But didn't Mr. Pitts just tell us that this only is happening to Barack Obama because Obama is not-white?  Is it even remotely possible, in Mr. Pitt's wildest imagination, that some people actually take constitutional eligibility requirements seriously?

And while we're on it, who exactly would play politics with such things?  Only conservative racists? 

Note that the MSNBC article quoted above pointed out that questions about John McCain's eligibility were being raised in the liberal blogosphere.  Like at Crooks and Liars, which posted a clip from CNN on the issue, and then wondered: "It's a question for legal minds now, but how funny would it be if after all this, John McCain would be forced to bow out of the race on grounds of ineligibility?"

Your race card narrative does not fit, Mr. Pitts, so you must acquit those you have charged with racism.

Update 4-3-2011 - Reverand Al is singing the same tune -

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  1. Trump card vs. the race card!

  2. can I haz one of those racial free passes?

  3. I read yesterday that in 1952 then candidate Eisenhower produced his birth certificate, but why do we bother ? Neither Pitts nor his audience cares about facts.

  4. Why can't the Senate just do the same for Obama‽

  5. Your race card narrative does not fit, Mr. Pitts, so you must acquit those you have charged with racism

    Everybody with a mouse, search engine and half a brain knows the charge is bogus. Mr. Pitts himself should be taken to court for perjury, libel, and malicious intent. The only apparent foul words relevant to this issue are the N-word "native-born" and F-word "full-disclosure."

  6. Leonard Pitts is a race-Baiting douchebag who wouldn't know a fact if it bit him on his racist ass.

  7. What frosts the Pitts of this world is that the race card is only playable once. Afterward, if it is inadvertently found in one's hand it is best to discard it, because it's value has bottomed out, it will not pair with any other card and is worthless in a run or flush.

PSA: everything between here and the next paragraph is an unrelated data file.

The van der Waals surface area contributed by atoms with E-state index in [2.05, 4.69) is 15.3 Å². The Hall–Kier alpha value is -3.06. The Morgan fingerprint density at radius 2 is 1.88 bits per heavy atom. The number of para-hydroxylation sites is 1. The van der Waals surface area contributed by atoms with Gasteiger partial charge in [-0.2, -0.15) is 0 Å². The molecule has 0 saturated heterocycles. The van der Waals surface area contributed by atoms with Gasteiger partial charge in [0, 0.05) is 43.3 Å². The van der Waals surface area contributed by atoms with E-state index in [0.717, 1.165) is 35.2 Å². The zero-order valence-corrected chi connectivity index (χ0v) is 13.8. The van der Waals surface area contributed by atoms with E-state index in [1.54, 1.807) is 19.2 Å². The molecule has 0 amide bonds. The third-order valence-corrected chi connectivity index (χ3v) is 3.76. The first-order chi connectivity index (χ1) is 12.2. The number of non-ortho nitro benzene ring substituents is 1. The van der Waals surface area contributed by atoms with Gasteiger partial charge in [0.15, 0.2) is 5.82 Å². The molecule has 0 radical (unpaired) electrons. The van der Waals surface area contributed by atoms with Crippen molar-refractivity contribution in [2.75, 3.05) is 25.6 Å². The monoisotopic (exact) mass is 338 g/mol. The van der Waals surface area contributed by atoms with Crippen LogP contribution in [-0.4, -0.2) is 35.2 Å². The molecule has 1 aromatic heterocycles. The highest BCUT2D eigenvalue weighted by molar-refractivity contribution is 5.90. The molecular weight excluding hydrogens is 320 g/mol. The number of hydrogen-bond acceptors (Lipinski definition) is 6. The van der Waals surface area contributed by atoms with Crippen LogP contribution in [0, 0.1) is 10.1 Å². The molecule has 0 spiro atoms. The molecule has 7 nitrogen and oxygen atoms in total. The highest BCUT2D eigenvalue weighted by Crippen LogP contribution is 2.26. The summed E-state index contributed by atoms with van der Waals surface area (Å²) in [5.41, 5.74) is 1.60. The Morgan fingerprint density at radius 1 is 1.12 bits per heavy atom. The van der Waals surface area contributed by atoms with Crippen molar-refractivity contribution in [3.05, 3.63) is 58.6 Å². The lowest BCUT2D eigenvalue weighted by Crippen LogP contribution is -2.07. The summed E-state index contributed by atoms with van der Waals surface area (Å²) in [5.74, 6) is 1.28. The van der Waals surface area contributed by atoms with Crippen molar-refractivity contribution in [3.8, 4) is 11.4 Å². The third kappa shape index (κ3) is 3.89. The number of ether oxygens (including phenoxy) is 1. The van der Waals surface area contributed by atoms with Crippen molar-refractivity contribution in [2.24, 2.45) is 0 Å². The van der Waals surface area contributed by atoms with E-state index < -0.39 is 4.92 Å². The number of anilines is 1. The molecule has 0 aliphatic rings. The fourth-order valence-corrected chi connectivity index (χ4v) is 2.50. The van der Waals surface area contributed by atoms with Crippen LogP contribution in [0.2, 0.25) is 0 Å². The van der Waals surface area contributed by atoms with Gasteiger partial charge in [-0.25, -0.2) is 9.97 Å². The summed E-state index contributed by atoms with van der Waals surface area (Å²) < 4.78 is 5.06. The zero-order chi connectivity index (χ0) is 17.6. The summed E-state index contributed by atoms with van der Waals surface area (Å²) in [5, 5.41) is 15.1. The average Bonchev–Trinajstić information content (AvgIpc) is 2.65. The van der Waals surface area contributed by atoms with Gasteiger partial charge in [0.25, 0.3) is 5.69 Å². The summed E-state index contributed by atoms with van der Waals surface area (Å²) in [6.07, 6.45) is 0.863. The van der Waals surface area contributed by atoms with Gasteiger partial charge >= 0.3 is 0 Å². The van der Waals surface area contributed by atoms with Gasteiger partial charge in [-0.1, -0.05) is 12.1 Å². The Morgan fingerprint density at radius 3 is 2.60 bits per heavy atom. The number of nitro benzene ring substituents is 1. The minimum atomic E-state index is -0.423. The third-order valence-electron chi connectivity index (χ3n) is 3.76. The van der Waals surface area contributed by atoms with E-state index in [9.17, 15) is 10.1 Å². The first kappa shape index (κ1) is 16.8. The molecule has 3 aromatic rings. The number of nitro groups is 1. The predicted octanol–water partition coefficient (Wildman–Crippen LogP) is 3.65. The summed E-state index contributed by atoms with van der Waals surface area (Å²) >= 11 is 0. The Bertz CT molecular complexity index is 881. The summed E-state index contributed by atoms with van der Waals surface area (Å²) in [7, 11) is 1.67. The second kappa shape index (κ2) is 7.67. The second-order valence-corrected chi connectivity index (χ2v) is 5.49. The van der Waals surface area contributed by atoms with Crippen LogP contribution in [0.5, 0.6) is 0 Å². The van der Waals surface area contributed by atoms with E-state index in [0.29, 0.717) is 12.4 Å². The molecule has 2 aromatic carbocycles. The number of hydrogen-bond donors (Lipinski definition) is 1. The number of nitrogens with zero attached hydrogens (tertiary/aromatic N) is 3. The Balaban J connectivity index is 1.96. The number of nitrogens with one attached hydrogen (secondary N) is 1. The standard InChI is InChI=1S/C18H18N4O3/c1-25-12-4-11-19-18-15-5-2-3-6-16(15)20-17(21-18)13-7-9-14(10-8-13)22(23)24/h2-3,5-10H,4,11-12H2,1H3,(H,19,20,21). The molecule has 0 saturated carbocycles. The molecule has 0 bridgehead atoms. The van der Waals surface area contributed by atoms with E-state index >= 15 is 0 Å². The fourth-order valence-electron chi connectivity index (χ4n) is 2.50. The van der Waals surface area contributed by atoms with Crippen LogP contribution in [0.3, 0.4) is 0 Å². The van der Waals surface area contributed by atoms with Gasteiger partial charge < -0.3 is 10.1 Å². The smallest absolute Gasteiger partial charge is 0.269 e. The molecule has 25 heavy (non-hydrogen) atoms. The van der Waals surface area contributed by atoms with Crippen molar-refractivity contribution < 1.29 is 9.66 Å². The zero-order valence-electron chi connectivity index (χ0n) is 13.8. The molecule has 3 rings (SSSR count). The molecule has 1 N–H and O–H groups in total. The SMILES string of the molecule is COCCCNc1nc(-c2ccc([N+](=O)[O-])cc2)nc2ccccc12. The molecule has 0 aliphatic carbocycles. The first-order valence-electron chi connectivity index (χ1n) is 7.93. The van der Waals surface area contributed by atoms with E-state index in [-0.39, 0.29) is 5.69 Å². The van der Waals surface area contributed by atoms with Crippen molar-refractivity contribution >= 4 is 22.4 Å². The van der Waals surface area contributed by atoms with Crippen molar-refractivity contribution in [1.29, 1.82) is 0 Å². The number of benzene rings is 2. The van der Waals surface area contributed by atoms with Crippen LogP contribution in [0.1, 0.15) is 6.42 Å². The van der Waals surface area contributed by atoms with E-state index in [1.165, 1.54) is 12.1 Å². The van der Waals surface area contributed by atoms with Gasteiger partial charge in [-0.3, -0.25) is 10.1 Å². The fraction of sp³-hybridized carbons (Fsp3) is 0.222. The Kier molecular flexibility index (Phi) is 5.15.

So Pitts is not only wrong on his facts but has proven to the world he knows zip about poker. Not much of a journalist, then.

  8. " Frankly, I wish Trump and his fellow birthers would just go ahead and call Obama an N-word. "

    That is A N-word, Pitts baby.

  9. "Frankly, I wish Trump and his fellow birthers would just go ahead and call Obama an N-word. Yes, it would be reprehensible and offensive.
    But it would be a damn sight more honest, too."

    Frankly, I wish Pitts and his fellow "journolists" would just go ahead and call the tea-party activists "teabaggers."

    Oh, that's right, they always do. Guess they are a "damn sight more honest."

  10. Game. Set. Match.

    Pitts goes down.

  11. It would seem Mr. Pitts has as little knowledge of history as he does using a search engine.\

    Obama, and McCain, are not the first to have their "natural" born status question. That honor lies with Chester A. Arthur. Arthur was born in Vermont to a Irish born father who, at the time, was a British citizen. Because the 14th Amendment had yet to be passed, Arthur would have been considered a British citizen at birth. Arthur's father was not naturalized until Arthur was almost 40, so there were questions at the time if Arthur was indeed even a citizen since he was never naturalized. Others argued that the 14th Amendment was retroactive and because his father had become naturalized, and Arthur was born on U.S. soil, he was in fact, a natural born citizen and therefore eligible to be president.

    If I remember my history correctly, Arthur was required to produce his birth certificate to show that he was actually born in Vermont, and not Canada like his sister.

    Liberals are sooooo dumb and know sooooo little about history.

  12. "It is telling that the white candidate who was, in fact, not born in the U.S.A. (Sen. John McCain was born in the Panama Canal Zone) did not face these questions, while the black one who was born in Hawaii has been unable to escape them.... "

    We KNEW where McCain was born. We know virtually NOTHING about Obama. Missing his birth records, law client records, school records, adoption records, medical records...

  13. I remember commenters on some sites pushing the McCain eligibility question briefly during the primaries... I think they tended to be Clinton supporters.